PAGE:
When the police enter a house where a wife-swapping party is taking place, Creighton Hale thinks they have come for him. He has his wife, played by Virginia Brown Faire, intercede with his boss, from whom he has embezzled money to buy a necklace for his girlfriend. The boss suggests a way that Virginia can repay the money: become his mistress.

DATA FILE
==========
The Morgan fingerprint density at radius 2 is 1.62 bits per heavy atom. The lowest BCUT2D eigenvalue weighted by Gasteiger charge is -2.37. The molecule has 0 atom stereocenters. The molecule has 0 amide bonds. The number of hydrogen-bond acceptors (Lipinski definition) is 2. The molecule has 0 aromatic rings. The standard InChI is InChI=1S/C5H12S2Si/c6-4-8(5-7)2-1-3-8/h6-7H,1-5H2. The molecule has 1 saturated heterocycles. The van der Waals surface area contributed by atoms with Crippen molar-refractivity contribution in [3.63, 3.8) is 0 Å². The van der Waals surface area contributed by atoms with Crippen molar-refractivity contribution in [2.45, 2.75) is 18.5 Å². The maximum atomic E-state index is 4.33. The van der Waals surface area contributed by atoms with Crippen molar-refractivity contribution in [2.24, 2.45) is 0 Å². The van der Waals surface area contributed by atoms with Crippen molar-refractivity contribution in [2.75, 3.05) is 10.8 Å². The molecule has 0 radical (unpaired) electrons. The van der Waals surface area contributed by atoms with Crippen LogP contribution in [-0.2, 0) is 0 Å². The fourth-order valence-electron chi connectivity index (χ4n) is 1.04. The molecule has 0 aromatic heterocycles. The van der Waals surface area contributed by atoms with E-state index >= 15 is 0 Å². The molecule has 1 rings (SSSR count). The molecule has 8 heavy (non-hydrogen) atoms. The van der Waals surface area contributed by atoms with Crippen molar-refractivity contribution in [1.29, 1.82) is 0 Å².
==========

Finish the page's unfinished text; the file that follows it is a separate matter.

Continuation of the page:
Because this is a Chesterfield Production, intended for the smaller cities, what would have been an early Pre-Code picture at one of the major studios becomes a moral and moralizing effort; Miss Faire remains virtuous throughout, Creighton Hale is revealed as an utterly contemptible cad and there is a happy ending. The effect is tawdry rather than silly... and was undoubtedly intended that way. It was a chance for its audience to imagine the lascivious goings-on and maintain their sense of self-righteousness, something not possible with a Pre-Code or the lavish spectacles offered by DeMille. Director Burton King directs his actors in a series of soulful looks. The cinematography by M.A. Anderson is ambitious, with lots of moving shots, but the overall result is ridiculous.
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